Michael Wacha, Miles Mikolas, John Gant, Carlos Martinez, and Jack Flaherty- a group that combined for 112 of the team’s 162 this season- all well exceeded the league averages for similar fastballs.
Two-Seam Fastballs and Cutters
Moving on to the other kinds of fastballs, here are the results for two-seamers and cutters.
Two-Seamers and Cutters vs. League Average
|Luke Weaver||2278||87.1 MPH||24||0.249||0.344||72.4|
|John Gant||2424||93.2 MPH||192||0.283||0.355||79.7|
|Michael Wacha||2129||89.4 MPH||59||0.269||0.337||79.8|
|Daniel Poncedeleon||2354||89.5 MPH||31||0.273||0.331||82.5|
|Bud Norris||2508||91.9 MPH||141||0.262||0.305||85.9|
|Jack Flaherty||1989||91.1 MPH||97||0.329||0.368||89.4|
|Carlos Martinez||2142||91.8 MPH||208||0.355||0.365||97.3|
|Dominic Leone||2424||90.8 MPH||62||0.330||0.333||99.1|
|Miles Mikolas||2215||93.5 MPH||173||0.347||0.345||100.6|
|Brett Cecil||2196||86.1 MPH||20||0.344||0.337||102.1|
|Adam Wainwright||2326||83.9 MPH||33||0.344||0.331||103.9|
|Matt Bowman||2011||91.2 MPH||61||0.389||0.370||105.1|
|John Brebbia||2158||93.5 MPH||5||0.407||0.367||110.9|
|Tyson Ross||2496||90.8 MPH||9||0.400||0.333||120.1|
|Luke Gregerson||2320||87.8 MPH||23||0.452||0.331||136.6|
Small samples more or less eliminate Weaver, Brebbia, Ross, Gregerson, Poncedeleon, Cecil, and Wainwright here. As we’ll see, this is the only pitch where Mikolas had worse results than league average. Gant, Wacha, Norris, and Flaherty stand out as overperformers on two-seamers and cutters. For the first three in that list, they amassed impressive results on these pitches. Flaherty, on the other hand, was still better than the overall league average on two-seamers and cutters, but his velocity and spin typically yield worse results.
It’s a limited group throwing enough sinkers to register, but there are some doozies in there.
Sinkers vs. League Average
It’s tough to deduce much from Lyons and Cecil, though it’s worth noting that they’re showing up with worse results compared to the league average on almost every single pitch. Something beyond velocity and spin prevented them from having better seasons.
Wainwright exceeded expectations, but it has more to do with the league-wide ineffectiveness of sinkers thrown with his spin and velocity. The real beasts here are Hicks and Hudson. The average wOBA against all sinkers, regardless of velocity and spin, is .350. With that in mind, even if Hudson regressed to league average for his spin and velocity class, it would still be an effective pitch. It’s possible that Hicks is due for some regression but I suspect other factors pushed his sinker wOBA down below league average.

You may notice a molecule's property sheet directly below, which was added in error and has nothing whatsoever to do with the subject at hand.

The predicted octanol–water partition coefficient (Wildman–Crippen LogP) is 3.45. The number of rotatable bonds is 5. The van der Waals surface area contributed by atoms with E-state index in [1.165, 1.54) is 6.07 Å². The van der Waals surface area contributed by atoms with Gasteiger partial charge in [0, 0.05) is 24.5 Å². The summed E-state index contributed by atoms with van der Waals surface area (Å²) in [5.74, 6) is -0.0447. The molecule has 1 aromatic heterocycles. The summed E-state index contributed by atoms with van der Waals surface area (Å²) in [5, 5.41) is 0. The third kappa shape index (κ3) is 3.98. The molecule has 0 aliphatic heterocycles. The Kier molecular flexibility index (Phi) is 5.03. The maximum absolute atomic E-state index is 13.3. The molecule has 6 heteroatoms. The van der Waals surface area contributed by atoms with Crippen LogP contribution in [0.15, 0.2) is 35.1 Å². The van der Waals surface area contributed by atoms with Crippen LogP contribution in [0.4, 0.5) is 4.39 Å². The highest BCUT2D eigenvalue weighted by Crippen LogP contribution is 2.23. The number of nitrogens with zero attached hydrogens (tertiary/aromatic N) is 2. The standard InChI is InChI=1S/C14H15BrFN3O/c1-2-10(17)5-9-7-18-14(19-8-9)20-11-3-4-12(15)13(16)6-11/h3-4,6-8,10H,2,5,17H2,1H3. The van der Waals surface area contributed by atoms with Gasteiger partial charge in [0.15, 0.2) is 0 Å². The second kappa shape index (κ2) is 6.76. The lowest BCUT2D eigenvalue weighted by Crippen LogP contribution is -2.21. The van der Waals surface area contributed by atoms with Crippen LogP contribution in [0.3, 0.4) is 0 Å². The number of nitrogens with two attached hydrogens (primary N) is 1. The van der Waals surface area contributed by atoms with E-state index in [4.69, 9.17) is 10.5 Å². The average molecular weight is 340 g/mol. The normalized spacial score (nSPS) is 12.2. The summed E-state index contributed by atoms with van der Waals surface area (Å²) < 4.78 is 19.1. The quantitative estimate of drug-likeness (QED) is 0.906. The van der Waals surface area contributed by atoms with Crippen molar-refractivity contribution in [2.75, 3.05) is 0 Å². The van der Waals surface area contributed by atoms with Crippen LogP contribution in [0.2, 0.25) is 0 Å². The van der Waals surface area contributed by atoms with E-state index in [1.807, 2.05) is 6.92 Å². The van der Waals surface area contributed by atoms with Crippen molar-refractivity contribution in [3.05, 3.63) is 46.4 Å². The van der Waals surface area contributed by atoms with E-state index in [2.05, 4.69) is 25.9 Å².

Now we start seeing the limitations of sample size for all of our relievers.
Sliders vs. League Average
Seven of our 17 pitchers fail to cross the 30 result threshold. If it seems like these are impressive wOBAs allowed by Cardinal pitchers, bear in mind that the league average on all sliders- regardless of velocity and spin- is .266 over the last three years. Still, we can see some encouraging signs here. Gregorson’s mix of velocity and spin is typically lethal. The same is true for Brebbia, who underperformed on the pitch. If velocity and spin is any indication, he probably has better times coming his way. Mikolas was absolutely devastating with his slider, and the spin and velocity combo suggests he should have been above average. The same is true for Hudson.
Finally, here are curveballs, which seem to be an all or nothing pitch. Bowman, Martinez, Poncedeleon, and Hudson rarely end at-bats with the pitch, rending their results meaningless.
Curveballs vs. League Average
For context, the league-wide wOBA against all curveballs is .266. Flaherty and Wainwright performed exceptionally well on the pitch, and Gomber, Mikolas, and Wacha did fairly well. Cecil continued his trend of underperforming expectations. For both Gant and Weaver, their worst pitch was the curveball. If not for how much damage he yielded on curveballs, Weaver would have had a fairly solid season.
Putting it all together